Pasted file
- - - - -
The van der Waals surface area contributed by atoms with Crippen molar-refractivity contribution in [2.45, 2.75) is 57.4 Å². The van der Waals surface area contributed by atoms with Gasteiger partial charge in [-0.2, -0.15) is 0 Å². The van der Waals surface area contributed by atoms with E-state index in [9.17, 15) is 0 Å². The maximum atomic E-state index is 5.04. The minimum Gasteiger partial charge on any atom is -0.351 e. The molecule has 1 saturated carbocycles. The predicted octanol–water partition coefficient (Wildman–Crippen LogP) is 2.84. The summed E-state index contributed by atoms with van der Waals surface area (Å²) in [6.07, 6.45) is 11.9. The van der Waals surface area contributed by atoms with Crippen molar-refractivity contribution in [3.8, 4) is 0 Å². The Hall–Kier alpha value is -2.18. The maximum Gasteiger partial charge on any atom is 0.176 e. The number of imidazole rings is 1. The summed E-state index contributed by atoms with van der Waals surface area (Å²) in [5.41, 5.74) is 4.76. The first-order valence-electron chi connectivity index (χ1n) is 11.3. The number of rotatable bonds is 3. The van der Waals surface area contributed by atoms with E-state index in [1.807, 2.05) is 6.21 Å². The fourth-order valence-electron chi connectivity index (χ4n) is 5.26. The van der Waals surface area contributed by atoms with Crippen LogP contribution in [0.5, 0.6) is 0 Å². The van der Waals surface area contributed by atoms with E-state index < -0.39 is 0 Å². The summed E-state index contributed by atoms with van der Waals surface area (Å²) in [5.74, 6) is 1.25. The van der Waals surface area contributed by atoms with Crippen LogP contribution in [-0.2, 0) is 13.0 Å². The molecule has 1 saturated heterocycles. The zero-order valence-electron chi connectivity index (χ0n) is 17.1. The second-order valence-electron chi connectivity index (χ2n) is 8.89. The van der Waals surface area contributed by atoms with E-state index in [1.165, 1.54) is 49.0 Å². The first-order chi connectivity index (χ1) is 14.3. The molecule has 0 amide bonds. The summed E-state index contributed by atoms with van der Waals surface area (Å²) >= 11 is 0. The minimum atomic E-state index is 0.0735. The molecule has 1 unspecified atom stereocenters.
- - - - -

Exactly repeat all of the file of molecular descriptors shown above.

The van der Waals surface area contributed by atoms with Crippen molar-refractivity contribution in [2.45, 2.75) is 57.4 Å². The van der Waals surface area contributed by atoms with Gasteiger partial charge in [-0.2, -0.15) is 0 Å². The van der Waals surface area contributed by atoms with E-state index in [9.17, 15) is 0 Å². The maximum atomic E-state index is 5.04. The minimum Gasteiger partial charge on any atom is -0.351 e. The molecule has 1 saturated carbocycles. The predicted octanol–water partition coefficient (Wildman–Crippen LogP) is 2.84. The summed E-state index contributed by atoms with van der Waals surface area (Å²) in [6.07, 6.45) is 11.9. The van der Waals surface area contributed by atoms with Crippen molar-refractivity contribution in [3.8, 4) is 0 Å². The Hall–Kier alpha value is -2.18. The maximum Gasteiger partial charge on any atom is 0.176 e. The number of imidazole rings is 1. The summed E-state index contributed by atoms with van der Waals surface area (Å²) in [5.41, 5.74) is 4.76. The first-order valence-electron chi connectivity index (χ1n) is 11.3. The number of rotatable bonds is 3. The van der Waals surface area contributed by atoms with E-state index in [1.807, 2.05) is 6.21 Å². The fourth-order valence-electron chi connectivity index (χ4n) is 5.26. The van der Waals surface area contributed by atoms with Crippen LogP contribution in [0.5, 0.6) is 0 Å². The van der Waals surface area contributed by atoms with E-state index < -0.39 is 0 Å². The summed E-state index contributed by atoms with van der Waals surface area (Å²) in [5.74, 6) is 1.25. The van der Waals surface area contributed by atoms with Crippen LogP contribution in [-0.2, 0) is 13.0 Å². The molecule has 1 saturated heterocycles. The zero-order valence-electron chi connectivity index (χ0n) is 17.1. The second-order valence-electron chi connectivity index (χ2n) is 8.89. The van der Waals surface area contributed by atoms with E-state index in [1.165, 1.54) is 49.0 Å². The first-order chi connectivity index (χ1) is 14.3. The molecule has 0 amide bonds. The summed E-state index contributed by atoms with van der Waals surface area (Å²) >= 11 is 0. The minimum atomic E-state index is 0.0735. The molecule has 1 unspecified atom stereocenters.